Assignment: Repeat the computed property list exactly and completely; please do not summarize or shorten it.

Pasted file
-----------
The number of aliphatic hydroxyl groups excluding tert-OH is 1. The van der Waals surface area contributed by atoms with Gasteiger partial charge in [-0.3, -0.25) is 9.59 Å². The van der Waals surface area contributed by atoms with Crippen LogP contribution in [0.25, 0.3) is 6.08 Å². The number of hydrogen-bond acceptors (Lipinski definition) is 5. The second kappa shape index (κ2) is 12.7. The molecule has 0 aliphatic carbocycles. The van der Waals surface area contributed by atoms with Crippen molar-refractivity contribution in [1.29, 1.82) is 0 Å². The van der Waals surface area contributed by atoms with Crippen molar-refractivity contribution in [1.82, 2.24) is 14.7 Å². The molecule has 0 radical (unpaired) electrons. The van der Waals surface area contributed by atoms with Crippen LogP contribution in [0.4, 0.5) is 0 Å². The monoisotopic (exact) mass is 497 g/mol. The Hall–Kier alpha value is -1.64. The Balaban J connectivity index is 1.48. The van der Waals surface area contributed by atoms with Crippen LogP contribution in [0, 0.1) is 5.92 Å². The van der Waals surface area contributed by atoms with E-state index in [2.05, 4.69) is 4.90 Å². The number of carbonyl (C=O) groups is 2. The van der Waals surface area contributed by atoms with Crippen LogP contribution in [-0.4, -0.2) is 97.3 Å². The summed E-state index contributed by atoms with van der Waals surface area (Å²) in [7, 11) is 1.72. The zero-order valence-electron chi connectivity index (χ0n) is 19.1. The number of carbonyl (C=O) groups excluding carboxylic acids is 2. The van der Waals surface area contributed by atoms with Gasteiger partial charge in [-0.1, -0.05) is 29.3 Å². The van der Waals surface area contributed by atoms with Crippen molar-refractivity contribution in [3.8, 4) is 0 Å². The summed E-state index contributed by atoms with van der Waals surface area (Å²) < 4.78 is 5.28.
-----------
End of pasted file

The number of aliphatic hydroxyl groups excluding tert-OH is 1. The van der Waals surface area contributed by atoms with Gasteiger partial charge in [-0.3, -0.25) is 9.59 Å². The van der Waals surface area contributed by atoms with Crippen LogP contribution in [0.25, 0.3) is 6.08 Å². The number of hydrogen-bond acceptors (Lipinski definition) is 5. The second kappa shape index (κ2) is 12.7. The molecule has 0 aliphatic carbocycles. The van der Waals surface area contributed by atoms with Crippen molar-refractivity contribution in [1.29, 1.82) is 0 Å². The van der Waals surface area contributed by atoms with Crippen molar-refractivity contribution in [1.82, 2.24) is 14.7 Å². The molecule has 0 radical (unpaired) electrons. The van der Waals surface area contributed by atoms with Crippen LogP contribution in [0.4, 0.5) is 0 Å². The monoisotopic (exact) mass is 497 g/mol. The Hall–Kier alpha value is -1.64. The Balaban J connectivity index is 1.48. The van der Waals surface area contributed by atoms with Crippen LogP contribution in [0, 0.1) is 5.92 Å². The van der Waals surface area contributed by atoms with E-state index in [2.05, 4.69) is 4.90 Å². The number of carbonyl (C=O) groups is 2. The van der Waals surface area contributed by atoms with Crippen LogP contribution in [-0.4, -0.2) is 97.3 Å². The summed E-state index contributed by atoms with van der Waals surface area (Å²) in [7, 11) is 1.72. The zero-order valence-electron chi connectivity index (χ0n) is 19.1. The number of carbonyl (C=O) groups excluding carboxylic acids is 2. The van der Waals surface area contributed by atoms with Gasteiger partial charge in [-0.1, -0.05) is 29.3 Å². The van der Waals surface area contributed by atoms with Crippen molar-refractivity contribution in [3.8, 4) is 0 Å². The summed E-state index contributed by atoms with van der Waals surface area (Å²) < 4.78 is 5.28.